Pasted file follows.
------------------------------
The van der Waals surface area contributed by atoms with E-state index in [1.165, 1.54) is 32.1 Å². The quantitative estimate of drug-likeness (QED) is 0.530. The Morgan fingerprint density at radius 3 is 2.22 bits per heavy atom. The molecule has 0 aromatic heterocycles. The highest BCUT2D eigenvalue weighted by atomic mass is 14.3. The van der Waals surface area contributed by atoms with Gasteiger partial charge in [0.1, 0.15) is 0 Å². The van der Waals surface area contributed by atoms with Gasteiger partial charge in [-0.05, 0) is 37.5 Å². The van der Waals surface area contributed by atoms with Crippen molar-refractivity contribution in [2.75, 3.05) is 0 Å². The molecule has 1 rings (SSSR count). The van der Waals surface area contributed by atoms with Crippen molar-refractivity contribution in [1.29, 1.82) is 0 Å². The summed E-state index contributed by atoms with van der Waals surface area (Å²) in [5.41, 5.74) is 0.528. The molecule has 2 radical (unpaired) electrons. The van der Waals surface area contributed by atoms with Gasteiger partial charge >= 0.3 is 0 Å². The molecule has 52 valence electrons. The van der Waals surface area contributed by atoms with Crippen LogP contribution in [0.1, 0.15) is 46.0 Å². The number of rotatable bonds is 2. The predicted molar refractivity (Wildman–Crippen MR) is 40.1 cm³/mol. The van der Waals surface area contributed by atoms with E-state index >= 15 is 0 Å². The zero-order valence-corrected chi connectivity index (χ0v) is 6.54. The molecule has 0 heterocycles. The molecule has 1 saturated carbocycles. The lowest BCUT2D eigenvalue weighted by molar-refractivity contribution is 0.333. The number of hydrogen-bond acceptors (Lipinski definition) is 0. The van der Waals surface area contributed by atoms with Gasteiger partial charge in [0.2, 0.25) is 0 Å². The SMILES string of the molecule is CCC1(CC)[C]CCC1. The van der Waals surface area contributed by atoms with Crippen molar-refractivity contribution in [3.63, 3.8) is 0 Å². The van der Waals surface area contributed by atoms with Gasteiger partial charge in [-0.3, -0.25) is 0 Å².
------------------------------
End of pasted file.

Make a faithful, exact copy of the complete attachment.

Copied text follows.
The van der Waals surface area contributed by atoms with E-state index in [1.165, 1.54) is 32.1 Å². The quantitative estimate of drug-likeness (QED) is 0.530. The Morgan fingerprint density at radius 3 is 2.22 bits per heavy atom. The molecule has 0 aromatic heterocycles. The highest BCUT2D eigenvalue weighted by atomic mass is 14.3. The van der Waals surface area contributed by atoms with Gasteiger partial charge in [0.1, 0.15) is 0 Å². The van der Waals surface area contributed by atoms with Gasteiger partial charge in [-0.05, 0) is 37.5 Å². The van der Waals surface area contributed by atoms with Crippen molar-refractivity contribution in [2.75, 3.05) is 0 Å². The molecule has 1 rings (SSSR count). The van der Waals surface area contributed by atoms with Crippen molar-refractivity contribution in [1.29, 1.82) is 0 Å². The summed E-state index contributed by atoms with van der Waals surface area (Å²) in [5.41, 5.74) is 0.528. The molecule has 2 radical (unpaired) electrons. The van der Waals surface area contributed by atoms with Gasteiger partial charge >= 0.3 is 0 Å². The molecule has 52 valence electrons. The van der Waals surface area contributed by atoms with Crippen LogP contribution in [0.1, 0.15) is 46.0 Å². The number of rotatable bonds is 2. The predicted molar refractivity (Wildman–Crippen MR) is 40.1 cm³/mol. The van der Waals surface area contributed by atoms with E-state index >= 15 is 0 Å². The zero-order valence-corrected chi connectivity index (χ0v) is 6.54. The molecule has 0 heterocycles. The molecule has 1 saturated carbocycles. The lowest BCUT2D eigenvalue weighted by molar-refractivity contribution is 0.333. The number of hydrogen-bond acceptors (Lipinski definition) is 0. The van der Waals surface area contributed by atoms with Gasteiger partial charge in [0.2, 0.25) is 0 Å². The SMILES string of the molecule is CCC1(CC)[C]CCC1. The van der Waals surface area contributed by atoms with Crippen molar-refractivity contribution in [3.63, 3.8) is 0 Å². The van der Waals surface area contributed by atoms with Gasteiger partial charge in [-0.3, -0.25) is 0 Å².